Think about the “work” you already do for free
Working for free can be a great way to figure out what you love. And no, this doesn’t mean doing a paid job for free. Instead, think about the things you do that are technically “work” but you do it happily in other areas of your life.
For example, if you love cooking and baking. There are many people who do this as a job – they are called chefs. If this is something you really love in a way that makes you happy every time you do it, it could be an interesting career.
There are many instances of entrepreneurs and successful leaders in their jobs starting with passion for something and doing it initially “for free.”
Martha Stewart is one famous example. She was a housewife and loved entertaining. She’d experiment in her kitchen and try new ideas on friends and family. When they kept telling her how much they loved her food – and even how they wanted her to cater for them – she started a small catering business. That kept growing and eventually she built the global lifestyle brand that we all know today.
On the job front, Martha could have just as easily gotten a job as a chef in a restaurant if she loved the cooking part the most. For her, though, it was about the entertaining and enjoyment people get from eating her food, not necessarily being in the kitchen and cooking all day. That’s the reason knowing why you like something is so important. But in either case, she took something she used to do “for free” and turned it into a thriving business and career for herself.
A similar thing happens in the traditional employment world. Many accountants started out as kids that loved math growing up. Many developers started out as people who fell in love with computers and tinkered with them in their spare time. So take a look at the “work” you do for free in your life – it could be the ticket to a job you love.
Talk to people who love their jobs
When you meet someone you find interesting or who has a job you think is cool, it can be tempting to want to learn more about that person. Give into that temptation! Do your best to get to know that person and learn more about who they are and what they do.
If you’re looking to find a job you love, talk to people who love their jobs. They can provide you with in-depth insight about what they looked for in a role, how they figured out what they loved, and the path they took to getting where they are today. It may not match up perfectly to your experience, but it can provide a lot of inspiration for your search.
Reaching out to connect with these people can be easy. If you know them or have connections to them, a simple introduction may be all that’s needed. If you’ve met before but don’t know each other well, a well-crafted email or LinkedIn invite can break the ice. When it’s someone you don’t know at all (the CEO of a global company, for example), you can “get to know them” by reading interviews with them or following them on social media.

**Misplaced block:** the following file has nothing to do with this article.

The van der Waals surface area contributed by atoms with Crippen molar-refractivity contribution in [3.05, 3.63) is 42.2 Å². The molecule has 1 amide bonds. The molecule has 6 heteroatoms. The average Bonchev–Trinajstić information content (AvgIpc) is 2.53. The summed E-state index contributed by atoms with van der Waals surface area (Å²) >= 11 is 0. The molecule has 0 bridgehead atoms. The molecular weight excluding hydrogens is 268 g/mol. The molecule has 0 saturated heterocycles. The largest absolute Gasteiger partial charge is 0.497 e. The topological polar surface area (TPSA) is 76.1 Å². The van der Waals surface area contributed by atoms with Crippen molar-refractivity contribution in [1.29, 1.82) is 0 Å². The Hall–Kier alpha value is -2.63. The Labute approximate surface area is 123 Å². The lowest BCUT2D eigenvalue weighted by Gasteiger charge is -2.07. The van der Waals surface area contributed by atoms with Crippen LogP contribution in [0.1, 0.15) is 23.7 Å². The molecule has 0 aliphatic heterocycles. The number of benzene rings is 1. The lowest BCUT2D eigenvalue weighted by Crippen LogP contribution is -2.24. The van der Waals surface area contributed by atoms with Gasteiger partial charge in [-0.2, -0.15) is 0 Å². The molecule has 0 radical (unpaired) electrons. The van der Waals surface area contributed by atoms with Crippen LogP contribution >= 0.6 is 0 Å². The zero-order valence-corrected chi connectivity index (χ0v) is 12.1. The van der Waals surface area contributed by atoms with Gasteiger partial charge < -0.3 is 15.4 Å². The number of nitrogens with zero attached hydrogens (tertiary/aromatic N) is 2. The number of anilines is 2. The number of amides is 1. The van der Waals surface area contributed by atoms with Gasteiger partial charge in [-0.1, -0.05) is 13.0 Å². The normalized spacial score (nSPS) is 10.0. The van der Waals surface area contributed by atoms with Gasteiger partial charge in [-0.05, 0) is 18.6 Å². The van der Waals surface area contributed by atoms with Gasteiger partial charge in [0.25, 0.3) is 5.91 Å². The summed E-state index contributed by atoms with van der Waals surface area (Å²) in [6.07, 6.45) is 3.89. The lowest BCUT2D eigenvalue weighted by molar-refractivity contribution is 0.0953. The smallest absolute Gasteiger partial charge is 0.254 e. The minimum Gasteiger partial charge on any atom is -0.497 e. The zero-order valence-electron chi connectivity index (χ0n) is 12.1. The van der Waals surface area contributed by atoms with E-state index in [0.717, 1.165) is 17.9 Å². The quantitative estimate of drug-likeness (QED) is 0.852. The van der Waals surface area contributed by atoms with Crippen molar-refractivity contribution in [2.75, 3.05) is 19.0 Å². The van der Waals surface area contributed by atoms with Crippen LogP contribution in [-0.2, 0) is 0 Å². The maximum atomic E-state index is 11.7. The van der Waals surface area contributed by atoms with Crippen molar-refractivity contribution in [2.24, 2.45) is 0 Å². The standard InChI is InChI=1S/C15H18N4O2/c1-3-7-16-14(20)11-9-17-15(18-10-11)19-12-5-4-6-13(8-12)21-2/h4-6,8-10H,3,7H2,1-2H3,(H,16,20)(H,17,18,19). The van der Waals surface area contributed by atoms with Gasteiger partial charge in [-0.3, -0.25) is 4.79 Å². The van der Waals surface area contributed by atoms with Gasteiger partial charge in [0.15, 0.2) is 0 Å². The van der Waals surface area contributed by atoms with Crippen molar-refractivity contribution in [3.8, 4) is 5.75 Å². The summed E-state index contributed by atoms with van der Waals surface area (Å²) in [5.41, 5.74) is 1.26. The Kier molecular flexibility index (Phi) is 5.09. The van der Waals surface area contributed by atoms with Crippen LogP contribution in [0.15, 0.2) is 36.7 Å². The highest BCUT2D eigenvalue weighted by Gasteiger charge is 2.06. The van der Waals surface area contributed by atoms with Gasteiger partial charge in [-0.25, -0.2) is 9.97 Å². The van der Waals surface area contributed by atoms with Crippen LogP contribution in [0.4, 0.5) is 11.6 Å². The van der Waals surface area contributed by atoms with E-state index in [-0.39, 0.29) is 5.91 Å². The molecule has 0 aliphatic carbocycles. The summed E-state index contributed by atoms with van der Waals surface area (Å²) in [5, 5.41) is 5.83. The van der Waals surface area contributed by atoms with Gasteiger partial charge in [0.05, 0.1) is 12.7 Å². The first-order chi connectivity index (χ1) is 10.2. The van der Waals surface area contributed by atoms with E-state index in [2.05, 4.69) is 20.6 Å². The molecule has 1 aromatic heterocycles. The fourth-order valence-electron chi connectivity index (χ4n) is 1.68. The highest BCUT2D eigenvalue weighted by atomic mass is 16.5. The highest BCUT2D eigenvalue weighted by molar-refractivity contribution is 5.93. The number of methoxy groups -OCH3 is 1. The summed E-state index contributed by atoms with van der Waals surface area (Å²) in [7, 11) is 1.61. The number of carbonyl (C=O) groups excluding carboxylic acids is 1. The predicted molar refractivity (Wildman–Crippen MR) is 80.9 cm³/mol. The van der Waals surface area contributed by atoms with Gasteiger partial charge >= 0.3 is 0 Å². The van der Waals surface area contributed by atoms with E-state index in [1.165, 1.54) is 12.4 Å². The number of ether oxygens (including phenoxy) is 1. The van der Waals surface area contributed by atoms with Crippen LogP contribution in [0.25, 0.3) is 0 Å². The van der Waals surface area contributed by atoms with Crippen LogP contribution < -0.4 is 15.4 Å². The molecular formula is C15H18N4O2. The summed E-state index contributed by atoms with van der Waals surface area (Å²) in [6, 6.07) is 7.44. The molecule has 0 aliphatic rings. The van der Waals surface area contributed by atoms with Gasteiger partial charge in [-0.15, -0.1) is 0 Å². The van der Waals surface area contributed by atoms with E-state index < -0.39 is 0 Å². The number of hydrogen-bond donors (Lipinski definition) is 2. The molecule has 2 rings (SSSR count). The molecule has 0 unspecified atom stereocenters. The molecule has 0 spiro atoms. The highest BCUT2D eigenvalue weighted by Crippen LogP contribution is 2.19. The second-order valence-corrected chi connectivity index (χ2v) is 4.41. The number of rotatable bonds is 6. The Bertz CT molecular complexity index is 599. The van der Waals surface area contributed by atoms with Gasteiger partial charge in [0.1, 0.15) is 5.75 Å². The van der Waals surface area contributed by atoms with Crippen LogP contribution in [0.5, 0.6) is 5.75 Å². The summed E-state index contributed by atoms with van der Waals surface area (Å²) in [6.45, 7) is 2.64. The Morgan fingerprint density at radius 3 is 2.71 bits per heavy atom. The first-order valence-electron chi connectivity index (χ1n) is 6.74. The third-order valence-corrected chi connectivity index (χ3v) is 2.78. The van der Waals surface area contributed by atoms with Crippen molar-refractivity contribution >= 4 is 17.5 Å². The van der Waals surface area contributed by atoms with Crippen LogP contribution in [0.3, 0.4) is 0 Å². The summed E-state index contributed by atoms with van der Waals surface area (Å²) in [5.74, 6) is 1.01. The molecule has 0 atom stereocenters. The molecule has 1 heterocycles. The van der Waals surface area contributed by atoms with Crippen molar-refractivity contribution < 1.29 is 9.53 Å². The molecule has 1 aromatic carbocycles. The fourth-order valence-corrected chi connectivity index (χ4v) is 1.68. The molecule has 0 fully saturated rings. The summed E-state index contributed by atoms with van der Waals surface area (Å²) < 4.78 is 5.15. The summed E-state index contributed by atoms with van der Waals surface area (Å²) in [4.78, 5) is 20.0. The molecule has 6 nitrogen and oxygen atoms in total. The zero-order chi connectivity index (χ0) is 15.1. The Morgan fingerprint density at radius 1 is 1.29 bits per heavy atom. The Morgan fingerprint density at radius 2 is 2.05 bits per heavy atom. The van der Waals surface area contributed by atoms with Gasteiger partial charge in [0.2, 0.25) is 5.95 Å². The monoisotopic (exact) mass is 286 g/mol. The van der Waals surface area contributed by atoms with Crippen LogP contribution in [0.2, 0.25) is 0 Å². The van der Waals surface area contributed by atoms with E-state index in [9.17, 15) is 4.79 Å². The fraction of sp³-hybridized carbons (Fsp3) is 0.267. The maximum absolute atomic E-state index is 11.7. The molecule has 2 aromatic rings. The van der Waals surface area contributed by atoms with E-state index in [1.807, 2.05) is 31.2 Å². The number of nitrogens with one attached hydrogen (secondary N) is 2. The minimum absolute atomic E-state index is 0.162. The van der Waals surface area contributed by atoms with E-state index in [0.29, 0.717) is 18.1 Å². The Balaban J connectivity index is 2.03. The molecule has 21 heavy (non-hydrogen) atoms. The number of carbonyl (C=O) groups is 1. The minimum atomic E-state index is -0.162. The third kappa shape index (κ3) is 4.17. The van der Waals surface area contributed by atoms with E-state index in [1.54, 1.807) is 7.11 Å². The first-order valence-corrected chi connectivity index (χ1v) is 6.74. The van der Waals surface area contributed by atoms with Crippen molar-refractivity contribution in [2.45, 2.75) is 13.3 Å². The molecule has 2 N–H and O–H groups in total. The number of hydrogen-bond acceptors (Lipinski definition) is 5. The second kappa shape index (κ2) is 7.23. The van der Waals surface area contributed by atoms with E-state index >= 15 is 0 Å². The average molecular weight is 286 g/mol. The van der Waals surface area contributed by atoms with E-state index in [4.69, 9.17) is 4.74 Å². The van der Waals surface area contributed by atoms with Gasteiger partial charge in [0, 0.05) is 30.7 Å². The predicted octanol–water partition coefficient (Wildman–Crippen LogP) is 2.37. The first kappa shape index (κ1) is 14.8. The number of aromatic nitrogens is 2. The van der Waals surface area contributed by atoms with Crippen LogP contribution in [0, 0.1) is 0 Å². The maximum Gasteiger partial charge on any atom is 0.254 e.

Remember for any reach out to know what you want to ask. Whether busy or not, people are being generous with their time if they agree to connect with you. So be as specific as you can about what you want to learn from them (and share a bit about your journey so far, so they can help you with more specific answers).
Think about what you loved as a child
Growing up, you probably had a few things that you absolutely loved. Maybe you wanted to be a ballerina, or an astronaut, or a firefighter. Maybe you loved books, horses, sports, or action figures.
Whatever it is – write it down! Document everything you remember about what you loved as a kid (and ask your parents if you can). Then think about why you loved it. Did the action figures make you feel cool? Maybe did you want to be a firefighter because you thought they were brave? Did you want to be a ballerina because you thought they were beautiful?
The more you think about what excited you as a kid, the more you learn about what you truly love.
While some of the options may not be feasible for you now – for example, becoming an astronaut takes years of schooling – you may be able to find a job that fulfills you in other ways. So if you can’t become an astronaut, perhaps you could work for a space-tech company doing another job. Or maybe you could become a travel journalist that writes about exploring uncharted territory.
The more you know about why you liked something, the easier it will be to find a job that matches a few, or even most, of those reasons.